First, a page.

I didn’t get it. Why is data integration from external data sources so tricky? After all, the ETL process has been around since 1980. There is at least a starting point for standardizing data. ETL is the process of extracting, transforming, and loading data. The term first became prominent for me when Alteryx, with its visual interface, made the process accessible to analysts and data scientists. Data came in, then it was transformed, and at the end, you had a dataset that you could visualize and report in Tableau. In an era with a lot of data, the ETL process has shifted back towards the engineer. Due to circumstances, the last two letters were swapped to ELT. Data is now extracted via APIs to fit into a data warehouse (Snowflake), loading is orchestrated (Airflow), data is observed (Great Expectations) and transformed directly in the table of data warehouses (DBT). This works pretty well if you want to combine your Mailchimp data with your CustomerID. This works pretty well as long as you have a reliable source (e.g., Mailchimp). The data is connected via an API, and it’s managed in a commercial superlative. But there hasn’t been a similar eruption with third-party data integration.
If you are lucky, you will find the external data you are looking for. But there, the luck usually stops. The data is not of high quality, nor is it easy to integrate, or at least as adequately documented as you would expect from the APIs of SaaS solutions.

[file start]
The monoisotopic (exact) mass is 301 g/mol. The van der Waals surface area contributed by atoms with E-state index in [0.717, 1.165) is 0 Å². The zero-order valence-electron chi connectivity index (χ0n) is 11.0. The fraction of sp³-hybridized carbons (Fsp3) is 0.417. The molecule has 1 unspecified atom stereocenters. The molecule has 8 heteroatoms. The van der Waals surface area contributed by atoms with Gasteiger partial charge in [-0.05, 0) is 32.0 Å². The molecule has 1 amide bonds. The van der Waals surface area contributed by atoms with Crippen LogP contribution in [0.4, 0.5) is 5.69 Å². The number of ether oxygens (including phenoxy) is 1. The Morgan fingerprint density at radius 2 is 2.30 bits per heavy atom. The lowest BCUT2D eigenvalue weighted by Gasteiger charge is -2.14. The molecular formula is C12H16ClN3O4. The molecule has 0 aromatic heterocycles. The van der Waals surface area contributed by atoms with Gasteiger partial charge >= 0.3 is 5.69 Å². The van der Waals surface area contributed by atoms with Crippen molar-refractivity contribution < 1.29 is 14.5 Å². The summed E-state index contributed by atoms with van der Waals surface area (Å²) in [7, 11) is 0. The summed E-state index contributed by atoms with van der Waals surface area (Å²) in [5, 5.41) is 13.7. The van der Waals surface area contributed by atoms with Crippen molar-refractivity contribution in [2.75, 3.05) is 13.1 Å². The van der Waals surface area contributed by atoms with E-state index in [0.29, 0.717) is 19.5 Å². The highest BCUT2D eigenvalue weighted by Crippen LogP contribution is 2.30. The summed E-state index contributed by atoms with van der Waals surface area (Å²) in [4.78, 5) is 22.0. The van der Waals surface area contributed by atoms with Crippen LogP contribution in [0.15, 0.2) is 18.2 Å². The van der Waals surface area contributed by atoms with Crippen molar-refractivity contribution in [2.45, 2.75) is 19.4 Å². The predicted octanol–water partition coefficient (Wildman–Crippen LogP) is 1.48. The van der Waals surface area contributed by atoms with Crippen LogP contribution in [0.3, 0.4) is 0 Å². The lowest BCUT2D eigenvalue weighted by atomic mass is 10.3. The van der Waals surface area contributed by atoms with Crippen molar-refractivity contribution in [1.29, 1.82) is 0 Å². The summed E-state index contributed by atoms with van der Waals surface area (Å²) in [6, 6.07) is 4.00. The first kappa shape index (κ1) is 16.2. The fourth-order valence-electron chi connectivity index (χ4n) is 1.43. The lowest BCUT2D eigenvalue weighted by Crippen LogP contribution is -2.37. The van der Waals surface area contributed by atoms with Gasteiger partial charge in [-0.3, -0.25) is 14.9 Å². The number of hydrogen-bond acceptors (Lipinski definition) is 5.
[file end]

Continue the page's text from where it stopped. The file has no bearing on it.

OpenStreetMap is an excellent example of a buried data treasure. One of my favorite slides shows how open-source contribution has been increasing from commercial companies since 2019. Yes, your Apple Maps is based on free, open, external data. Your Tesla sends new road segments to this data treasure. Microsoft even put all the buildings in the US into GeoJSON and shared it with the world on OpenStreetMap. Most of Mapbox is based on OpenStreetMap (it would be just fair to attribute them well and contribute more back!). These are billion-dollar companies that put a lot of developer effort into cleaning and preparing OpenStreetMap data to build outstanding products. Just imagine if your young scooter startup would have access to those data points? And what if you don’t have just one open data treasure but 100s of those?
I am currently working with Matti on Kuwala, an open-source platform to transfer the ELT logic we know to external, third-party providers. For example, we are also integrating OpenStreetMap data. We pre-process the data, clean it and connect the features to each other. This data pipeline can then be easily connected to, e.g., the High-Resolution Demographics data from Facebook for Good. The setup is straightforward via a CLI. In the future, we will launch a Jupyter Notebook with which you can transform the data directly in your familiar environment. We are looking for more collaborators to help us also support smaller companies to connect many external data sources, not only Apple and Co.
Do you have a completely different opinion, a use case, or are you just curious? Visit us on Slack and join the discussion.